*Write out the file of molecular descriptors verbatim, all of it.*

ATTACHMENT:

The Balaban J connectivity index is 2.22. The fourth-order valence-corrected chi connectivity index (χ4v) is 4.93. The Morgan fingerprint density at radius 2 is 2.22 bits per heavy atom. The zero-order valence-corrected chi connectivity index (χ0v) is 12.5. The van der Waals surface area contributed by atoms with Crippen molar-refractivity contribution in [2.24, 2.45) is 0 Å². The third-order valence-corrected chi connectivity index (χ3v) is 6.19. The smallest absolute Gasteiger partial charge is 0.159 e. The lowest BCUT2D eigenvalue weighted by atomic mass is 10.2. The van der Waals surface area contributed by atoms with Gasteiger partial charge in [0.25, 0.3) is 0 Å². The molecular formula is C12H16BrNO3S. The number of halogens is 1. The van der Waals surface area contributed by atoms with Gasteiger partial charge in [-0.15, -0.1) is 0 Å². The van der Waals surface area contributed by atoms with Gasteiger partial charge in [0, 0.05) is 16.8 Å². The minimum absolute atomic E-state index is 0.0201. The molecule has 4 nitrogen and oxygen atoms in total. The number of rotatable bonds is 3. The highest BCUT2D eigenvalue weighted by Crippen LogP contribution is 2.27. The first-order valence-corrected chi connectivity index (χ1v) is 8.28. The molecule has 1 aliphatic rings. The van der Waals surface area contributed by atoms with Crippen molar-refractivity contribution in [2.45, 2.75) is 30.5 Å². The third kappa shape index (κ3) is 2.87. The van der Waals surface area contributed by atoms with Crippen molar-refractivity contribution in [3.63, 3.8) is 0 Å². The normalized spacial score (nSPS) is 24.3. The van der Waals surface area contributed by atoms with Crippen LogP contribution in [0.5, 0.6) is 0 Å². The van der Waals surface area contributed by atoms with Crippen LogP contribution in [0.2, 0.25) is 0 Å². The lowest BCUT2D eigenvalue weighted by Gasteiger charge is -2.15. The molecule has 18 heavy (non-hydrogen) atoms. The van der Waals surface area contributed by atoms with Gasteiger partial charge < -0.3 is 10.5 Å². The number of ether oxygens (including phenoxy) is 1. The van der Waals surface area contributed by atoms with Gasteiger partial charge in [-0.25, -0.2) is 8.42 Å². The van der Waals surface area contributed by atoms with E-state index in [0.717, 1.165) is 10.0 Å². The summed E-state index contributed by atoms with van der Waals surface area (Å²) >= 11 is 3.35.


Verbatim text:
The Balaban J connectivity index is 2.22. The fourth-order valence-corrected chi connectivity index (χ4v) is 4.93. The Morgan fingerprint density at radius 2 is 2.22 bits per heavy atom. The zero-order valence-corrected chi connectivity index (χ0v) is 12.5. The van der Waals surface area contributed by atoms with Crippen molar-refractivity contribution in [2.24, 2.45) is 0 Å². The third-order valence-corrected chi connectivity index (χ3v) is 6.19. The smallest absolute Gasteiger partial charge is 0.159 e. The lowest BCUT2D eigenvalue weighted by atomic mass is 10.2. The van der Waals surface area contributed by atoms with Gasteiger partial charge in [0.25, 0.3) is 0 Å². The molecular formula is C12H16BrNO3S. The number of halogens is 1. The van der Waals surface area contributed by atoms with Gasteiger partial charge in [-0.15, -0.1) is 0 Å². The van der Waals surface area contributed by atoms with Gasteiger partial charge in [0, 0.05) is 16.8 Å². The minimum absolute atomic E-state index is 0.0201. The molecule has 4 nitrogen and oxygen atoms in total. The number of rotatable bonds is 3. The highest BCUT2D eigenvalue weighted by Crippen LogP contribution is 2.27. The first-order valence-corrected chi connectivity index (χ1v) is 8.28. The molecule has 1 aliphatic rings. The van der Waals surface area contributed by atoms with Crippen molar-refractivity contribution in [2.45, 2.75) is 30.5 Å². The third kappa shape index (κ3) is 2.87. The van der Waals surface area contributed by atoms with Crippen molar-refractivity contribution in [3.63, 3.8) is 0 Å². The normalized spacial score (nSPS) is 24.3. The van der Waals surface area contributed by atoms with Crippen LogP contribution in [0.5, 0.6) is 0 Å². The van der Waals surface area contributed by atoms with Crippen LogP contribution in [0.2, 0.25) is 0 Å². The lowest BCUT2D eigenvalue weighted by Gasteiger charge is -2.15. The molecule has 18 heavy (non-hydrogen) atoms. The van der Waals surface area contributed by atoms with Gasteiger partial charge < -0.3 is 10.5 Å². The number of ether oxygens (including phenoxy) is 1. The van der Waals surface area contributed by atoms with Gasteiger partial charge in [-0.25, -0.2) is 8.42 Å². The van der Waals surface area contributed by atoms with E-state index in [0.717, 1.165) is 10.0 Å². The summed E-state index contributed by atoms with van der Waals surface area (Å²) >= 11 is 3.35.